Editorial

April 15, 2024

Chibok: Ten years on

US lawmakers pass resolution on Chibok girls, Boko Haram

Chibok girls

The Chibok incident of April 14, 2014, stands as a tragic milestone that has redefined Nigeria, especially Northern Nigeria, in at least two ways. It introduced mass abductions of innocent and defenceless citizens as a way of life and destabilised the security and economic stability of the North.

On that fateful day, a group of Boko Haram jihadists came in trucks to cart away about 276 mostly Christian students of the Government Girls Secondary School, Chibok town in southern Borno State. The worldwide outrage the incident sparked led to the emergence of the #Bring BackOurGirls movement, whose daily protests in Abuja played into the hands of opposition politicians and hostile foreign powers who capitalised on it to harass President Goodluck Jonathan out of power.

Nigeria is a country where government never learns from its blunders or those of its predecessors. While 108 of the Chibok girls remain unaccounted for till date, more school abductions have happened in states like Yobe, Niger, Kaduna, Katsina, Zamfara, Kebbi and Sokoto. Niger, Kaduna, Katsina and Zamfara states have experienced repeated abductions, including the recent kidnap and “rescue” of 130 villagers from Kuriga in Kaduna State.

Since Chibok, Northern Nigeria, which used to be among the most secure and peaceful places (save for periods of religious and communal violence) is now almost a no-go area. Armed criminals and hoodlums who now see kidnapping and mass abductions as lucrative “businesses” have driven farmers off their farms, rendering many swathes of farmlands and forests into ungovernable spaces.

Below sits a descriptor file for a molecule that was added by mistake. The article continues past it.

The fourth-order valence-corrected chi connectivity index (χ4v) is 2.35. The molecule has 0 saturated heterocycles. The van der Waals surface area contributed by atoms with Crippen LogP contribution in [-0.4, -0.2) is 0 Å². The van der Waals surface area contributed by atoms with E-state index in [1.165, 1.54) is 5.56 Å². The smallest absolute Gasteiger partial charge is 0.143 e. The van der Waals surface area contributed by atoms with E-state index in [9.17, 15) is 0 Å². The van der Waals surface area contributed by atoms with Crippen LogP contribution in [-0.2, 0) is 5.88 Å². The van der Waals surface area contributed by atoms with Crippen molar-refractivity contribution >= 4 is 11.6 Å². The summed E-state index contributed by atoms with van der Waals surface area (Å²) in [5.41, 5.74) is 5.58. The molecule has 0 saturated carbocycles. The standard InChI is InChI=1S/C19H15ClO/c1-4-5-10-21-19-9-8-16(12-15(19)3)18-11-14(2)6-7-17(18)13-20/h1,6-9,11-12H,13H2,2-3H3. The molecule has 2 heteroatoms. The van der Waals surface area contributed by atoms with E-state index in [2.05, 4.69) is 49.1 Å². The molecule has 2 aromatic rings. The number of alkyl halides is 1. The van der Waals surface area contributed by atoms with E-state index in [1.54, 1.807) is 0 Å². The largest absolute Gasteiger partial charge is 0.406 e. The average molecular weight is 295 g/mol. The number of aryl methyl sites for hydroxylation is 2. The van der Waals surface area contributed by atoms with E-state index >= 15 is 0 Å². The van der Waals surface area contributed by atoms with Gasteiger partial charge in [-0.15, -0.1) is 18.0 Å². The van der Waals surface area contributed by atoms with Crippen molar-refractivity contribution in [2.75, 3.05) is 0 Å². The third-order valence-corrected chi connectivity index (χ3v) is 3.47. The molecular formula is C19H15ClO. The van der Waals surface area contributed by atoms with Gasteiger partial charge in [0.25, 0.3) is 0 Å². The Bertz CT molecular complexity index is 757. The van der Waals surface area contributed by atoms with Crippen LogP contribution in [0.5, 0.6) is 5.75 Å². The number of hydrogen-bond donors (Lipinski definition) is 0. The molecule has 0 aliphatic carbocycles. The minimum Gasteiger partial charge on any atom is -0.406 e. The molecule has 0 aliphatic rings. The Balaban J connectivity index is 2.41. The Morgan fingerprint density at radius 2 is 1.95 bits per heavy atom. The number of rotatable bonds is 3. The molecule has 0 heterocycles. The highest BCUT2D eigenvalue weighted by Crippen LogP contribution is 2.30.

As a result, a region that has for years served as the main source of food supply for the country and beyond, is caught in the paroxysms of hunger and multidimensional poverty. Many schools have been forced to close, and the Out of School Children, OSC, syndrome has worsened. The North accounts for over 75 per cent of Nigeria’s estimated 20 million Out of School Children.

The armed forces and the police under former President Muhammadu Buhari appeared aloof to the menace of the so-called bandits even though his native Katsina State was particularly and frequently targeted. The Bola Tinubu administration has deployed the armed forces more effectively, and better results are being achieved.

But because of the existence of networks of saboteurs, collaborators and informants who benefit from the proceeds of this crime, the bandits, criminal herdsmen and jihadists continue to target innocent citizens, especially students, travellers, women and children for ransoms. It is even speculated that some rogue military, police and security officials, disgruntled politicians, traditional leaders as well as crooked clerics collude with the bandits.

Ten years is too long a time for this crime to fester. The measures we have taken against it are not adequate. Unless we recalibrate effectively, it may stay with us for another ten years.